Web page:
Monday, June 25, 2007

Teratogenesis Associated With Gastrulation


Teratogenesis Associated With Gastrulation
The beginning of the thirdweek of development, when gastrulation is initiated,
is a highly sensitive stage for teratogenic insult. At this time, fate maps can
be made for various organ systems, such as the eyes and brain anlage, and
these cell populations may be damaged by teratogens. For example, high
doses of alcohol at this stage kill cells in the anterior midline of the germ disc,
producing a deficiency of the midline in craniofacial structures and resulting
in holoprosencephaly. In such a child, the forebrain is small, the two lateral
ventricles often merge into a single ventricle, and the eyes are close together
(hypotelorism). Because this stage is reached 2 weeks after fertilization, it is
approximately 4 weeks from the last menses. Therefore, the woman may not
recognize she is pregnant, having assumed that menstruation is late and will
begin shortly. Consequently, she may not take precautions shewould normally
consider if she knew she was pregnant.
Gastrulation itself may be disrupted by genetic abnormalities and toxic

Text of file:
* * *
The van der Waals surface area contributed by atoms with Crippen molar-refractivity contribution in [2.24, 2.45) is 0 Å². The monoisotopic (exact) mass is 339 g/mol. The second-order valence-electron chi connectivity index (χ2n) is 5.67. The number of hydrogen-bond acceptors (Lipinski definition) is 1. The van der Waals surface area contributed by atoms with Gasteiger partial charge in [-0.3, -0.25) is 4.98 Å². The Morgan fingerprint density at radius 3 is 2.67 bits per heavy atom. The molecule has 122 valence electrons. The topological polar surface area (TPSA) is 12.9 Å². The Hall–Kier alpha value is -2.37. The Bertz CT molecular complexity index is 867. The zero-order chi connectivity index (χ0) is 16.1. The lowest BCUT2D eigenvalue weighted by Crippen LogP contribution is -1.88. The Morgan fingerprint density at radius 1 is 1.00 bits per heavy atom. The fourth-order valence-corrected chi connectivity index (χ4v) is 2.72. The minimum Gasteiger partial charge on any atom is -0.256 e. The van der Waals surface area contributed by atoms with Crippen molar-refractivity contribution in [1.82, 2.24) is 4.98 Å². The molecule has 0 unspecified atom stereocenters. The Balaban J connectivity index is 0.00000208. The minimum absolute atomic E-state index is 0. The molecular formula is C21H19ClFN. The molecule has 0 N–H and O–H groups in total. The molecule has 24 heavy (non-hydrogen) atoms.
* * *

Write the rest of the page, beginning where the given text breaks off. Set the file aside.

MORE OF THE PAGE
insults. In caudal dysgenesis (sirenomelia), insufficient mesoderm is formed
in the caudal-most region of the embryo. Because this mesoderm contributes
to formation of the lower limbs, urogenital system (intermediate mesoderm),
and lumbosacral vertebrae, abnormalities in these structures ensue. Affected
individuals exhibit a variable range of defects, including hypoplasia and fusion
of the lower limbs, vertebral abnormalities, renal agenesis, imperforate anus,
and anomalies of the genital organs (Fig. 4.13). In humans, the condition is
associated with maternal diabetes and other causes. In mice, abnormalities
of Brachyury (T), Wnt, and engrailed genes produce a similar phenotype.
Situs inversus is a condition in which transposition of the viscera in the
thorax and abdomen occurs. Despite this organ reversal, other structural abnormalities
occur only slightly more frequently in these individuals. Approximately
20% of patients with complete situs inversus also have bronchiectasis
and chronic sinusitis because of abnormal cilia (Kartagener syndrome). Interestingly,
cilia are normally present on the ventral surface of the primitive node
and may be involved in left-right patterning during gastrulation. Other conditions
of abnormal sidedness are known as laterality sequences. Patients with
these conditions do not have complete situs inversus but appear to be predominantly
bilaterally left sided or right sided. The spleen reflects the differences;
those with left-sided bilaterality have polysplenia, and those with right-sided
bilaterality have asplenia or hypoplastic spleen. Patients with laterality sequences
also are likely to have other malformations, especially heart defects.

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